The Bevis Frond: Live at the Great American Music Hall, San Francisco (Flydaddy Records, 1999) & Adrian Shaw/Head Cleaner (Woronzow Records, 1999)

In recent years, psychedelic music has been losing its identity. With the advent of jam bands, the term "groove" has replaced "psychedelic". In reality, the two terms easily overlap as bands like Jiggle the Handle and Max Creek have been able to create intense danceable grooves through psychedelic jams. What makes a band psychedelic but not a jam band? Well, it usually takes an inventive lead guitarist who can take the music in any direction possible and an adaptable rhythm section that can follow and lead at the same time. There seems to be less emphasis on the jazz-influence - Soulive, MM&W, the Slip and the Living Daylights are not psychedelic, although there may be moments. There is less emphasis on creating an ambient jam and more focus on punishing the mind with exploratory solos. This is a humble attempt at trying to discern the difference between the two. Who are psychedelic bands? In the 1960s, the Quicksilver Messenger Service embodied psychedelic music. In the 1970s, Hawkwind, although associated with progressive music, were known for extensive psychedelic jams led by guitarist Dave Brock. In the late 1970s-early 1980s, Televison’s guitarist Tom Verlaine combined Hendrix like guitar playing with a punk attitude.

In the 1980s-1990s, the psychedelic torch has been carried by the Bevis Frond. Formed in England in 1984, this trio for this show consists of guitarist Nick Saloman, drummer Andy Ward and bassist Adrian Shaw. Saloman is the founder and primary songwriter of Bevis Frond, which he originally formed way back in 1968. This live, recorded in April of 1998, CD provides a great overview of this underground band. The fact that this album was recorded in one of the birthplaces of the psychedelic sound, San Francisco (the other birthplace being Pink Floyd’s London), the album also appears as an unofficial tribute to the band’s influences. In comparison to their studio albums, these songs are raw and unbridled. Expect a bit of pop sensibility mixed with distorted songs such as "Hole Song #2", "Miasma" and "New River Head". During the 1960s, the great psychedelic bands such as Big Brother and Holding Company, Quicksilver Messenger Service and Doors arose out of the blues tradition. These eleven songs keep the tradition going well into the 21st Century. The band also pays tribute to one of the great psychedelic bands with a version of Love’s "Signed DC". On the more refined side of things, Bevis Frond bassist Adrian Shaw recorded the album Head Cleaner. In comparison to the rawness of the live Bevis Frond, Head Cleaner provides well-crafted and produced songs that combine psychedelic and progressive music. Shaw, a veteran of Hawkwind, brought in guest artists such as Simon House (David Bowie, Hawkwind) and past and present members of Bevis Frond. With its catchy rhythm, great guitar soloing and far-out lyrics, the song "Mobius Trip" is one of finest cuts on the album. Surprisingly, Head Cleaner does not have the steady blues character that one wold find with Bevis Frond or Hawkwind. Rather, the album is collection of eleven songs that keep the psychedelic tradition alive and well but also have enough characteristics of standard pop song that makes the album very agreeable to the ear.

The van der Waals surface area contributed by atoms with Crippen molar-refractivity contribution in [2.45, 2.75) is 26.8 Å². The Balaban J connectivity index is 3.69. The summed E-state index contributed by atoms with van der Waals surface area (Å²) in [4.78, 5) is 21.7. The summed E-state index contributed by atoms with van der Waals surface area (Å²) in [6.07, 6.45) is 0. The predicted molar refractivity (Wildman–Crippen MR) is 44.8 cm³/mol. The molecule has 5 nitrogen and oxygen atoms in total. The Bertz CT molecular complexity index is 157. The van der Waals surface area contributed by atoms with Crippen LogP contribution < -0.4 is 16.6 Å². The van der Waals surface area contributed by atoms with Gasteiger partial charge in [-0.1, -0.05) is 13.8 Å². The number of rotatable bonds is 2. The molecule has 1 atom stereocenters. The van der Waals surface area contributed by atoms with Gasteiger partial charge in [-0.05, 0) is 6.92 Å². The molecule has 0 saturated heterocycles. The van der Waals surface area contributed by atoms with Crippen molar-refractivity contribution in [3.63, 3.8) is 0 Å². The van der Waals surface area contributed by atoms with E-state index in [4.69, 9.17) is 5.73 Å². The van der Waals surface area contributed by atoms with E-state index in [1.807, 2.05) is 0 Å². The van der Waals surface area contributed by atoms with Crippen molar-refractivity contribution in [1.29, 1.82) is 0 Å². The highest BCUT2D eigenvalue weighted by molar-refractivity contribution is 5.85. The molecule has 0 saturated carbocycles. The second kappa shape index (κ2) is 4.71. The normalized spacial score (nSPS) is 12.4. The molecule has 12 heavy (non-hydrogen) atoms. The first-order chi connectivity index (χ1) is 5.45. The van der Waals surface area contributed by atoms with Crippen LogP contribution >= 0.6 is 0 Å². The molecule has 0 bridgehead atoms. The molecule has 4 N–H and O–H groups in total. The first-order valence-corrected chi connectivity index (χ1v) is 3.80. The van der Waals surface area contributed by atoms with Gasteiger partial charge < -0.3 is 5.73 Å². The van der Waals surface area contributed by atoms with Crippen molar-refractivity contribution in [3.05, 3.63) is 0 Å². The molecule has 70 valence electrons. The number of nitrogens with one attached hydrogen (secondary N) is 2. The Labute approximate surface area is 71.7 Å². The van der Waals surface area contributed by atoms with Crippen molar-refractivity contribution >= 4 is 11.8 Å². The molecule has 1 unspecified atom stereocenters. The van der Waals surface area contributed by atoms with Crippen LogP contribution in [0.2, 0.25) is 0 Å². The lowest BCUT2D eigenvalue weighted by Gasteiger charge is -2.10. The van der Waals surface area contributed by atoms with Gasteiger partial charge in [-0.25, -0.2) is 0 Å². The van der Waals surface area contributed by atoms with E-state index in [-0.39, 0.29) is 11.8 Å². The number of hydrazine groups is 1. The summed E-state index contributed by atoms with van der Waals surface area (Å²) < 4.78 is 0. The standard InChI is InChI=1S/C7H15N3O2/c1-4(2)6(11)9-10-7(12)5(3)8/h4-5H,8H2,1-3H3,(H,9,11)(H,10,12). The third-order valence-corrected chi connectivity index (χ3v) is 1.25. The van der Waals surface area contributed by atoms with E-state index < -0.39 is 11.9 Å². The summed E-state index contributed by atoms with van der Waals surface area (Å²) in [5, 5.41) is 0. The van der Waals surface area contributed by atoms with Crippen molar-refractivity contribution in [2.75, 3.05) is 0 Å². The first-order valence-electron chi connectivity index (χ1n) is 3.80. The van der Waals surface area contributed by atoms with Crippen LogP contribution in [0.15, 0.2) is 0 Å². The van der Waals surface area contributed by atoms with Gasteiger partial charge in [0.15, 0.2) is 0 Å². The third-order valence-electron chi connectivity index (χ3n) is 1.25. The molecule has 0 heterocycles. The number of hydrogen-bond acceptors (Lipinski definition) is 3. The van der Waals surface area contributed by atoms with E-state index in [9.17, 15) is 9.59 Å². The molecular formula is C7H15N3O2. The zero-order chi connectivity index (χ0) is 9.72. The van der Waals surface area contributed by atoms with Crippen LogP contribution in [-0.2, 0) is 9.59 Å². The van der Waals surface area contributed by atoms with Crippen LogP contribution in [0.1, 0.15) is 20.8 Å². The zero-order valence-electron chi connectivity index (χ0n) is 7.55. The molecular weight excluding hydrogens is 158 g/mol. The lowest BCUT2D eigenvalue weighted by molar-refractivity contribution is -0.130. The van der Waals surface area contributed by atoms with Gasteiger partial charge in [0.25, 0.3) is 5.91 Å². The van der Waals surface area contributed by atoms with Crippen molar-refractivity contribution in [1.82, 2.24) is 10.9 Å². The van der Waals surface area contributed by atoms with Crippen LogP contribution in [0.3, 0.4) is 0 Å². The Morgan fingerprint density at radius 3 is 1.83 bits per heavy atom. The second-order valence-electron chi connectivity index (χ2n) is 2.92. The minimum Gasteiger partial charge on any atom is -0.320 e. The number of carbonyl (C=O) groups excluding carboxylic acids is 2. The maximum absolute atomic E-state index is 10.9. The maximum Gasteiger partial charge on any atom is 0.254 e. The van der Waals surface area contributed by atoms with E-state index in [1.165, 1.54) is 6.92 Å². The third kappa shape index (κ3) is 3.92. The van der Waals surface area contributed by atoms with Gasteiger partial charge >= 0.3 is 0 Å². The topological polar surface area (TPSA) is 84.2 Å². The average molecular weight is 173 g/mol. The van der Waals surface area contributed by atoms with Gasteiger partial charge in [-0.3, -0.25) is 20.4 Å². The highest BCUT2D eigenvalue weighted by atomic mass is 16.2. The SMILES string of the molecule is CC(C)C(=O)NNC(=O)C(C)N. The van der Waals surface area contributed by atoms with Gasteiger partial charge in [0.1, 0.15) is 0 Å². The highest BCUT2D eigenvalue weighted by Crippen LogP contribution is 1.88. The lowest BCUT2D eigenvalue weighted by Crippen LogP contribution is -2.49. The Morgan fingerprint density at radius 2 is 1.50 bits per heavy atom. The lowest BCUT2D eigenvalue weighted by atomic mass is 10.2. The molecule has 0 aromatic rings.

3) The Sideman

Don Byron/ Romance with the Unseen (Blue Note Records, 1999)

Clarinetist Don Byron needs less and less introduction these days. In recent years, he displayed his musical diversity through the funky Nu Blaxploitation, the klezmer of Don Byron Plays the Music of Mickey Katz and the swing orientated Bug Music. His recent endeavor is Romance of the Unseen, which also features guitarist Bill Frisell, drummer Jack DeJohnette and bassist Drew Gress. Although the album is a highlight for Byron’s clarinet, which is often neglected instrument within today’s jazz circles, a fine surprise to the album is guitarist Bill Frisell who serves many roles throughout the album. The two together played on Byron’s first album The Tuskeegee Experiments and Frisell has also released some fine solo works such as 1995’s Nashville and 1999’s Good Dog, Happy Man. On the free-jazz/fusion of "Bernhard Goetz, James Ramseur and Me", Frisell’s guitar playing ranges from distortion laden solos to syncopated rhythm comps. By the time the version of the Beatles’ "I’ll Follow The Sun" arrives, Frisell sounds like he should be playing in a country rock band. In the avant-garde "Homegoing" , Frisell leads the band through a Garcia-like space romp. In a given session, Frisell can sound like every jazz guitarist from John McLaughlin to James "Blood" Ulmer without losing his own distinct sound and style. The album is rightfully billed as a Don Byron solo album, for Byron is the primary songwriter and his high pitched clarinet solos easily catch the listener’s ears, but it is Frisell’s subtle fill ins and wide eyed solos that provide the album with the texture that gives the album. In with the eclectic sounds that compromise Romance with the Unseen, the album evokes a feeling of uniformity and cohesiveness and is overall a very accessible and enjoyable album to listen to.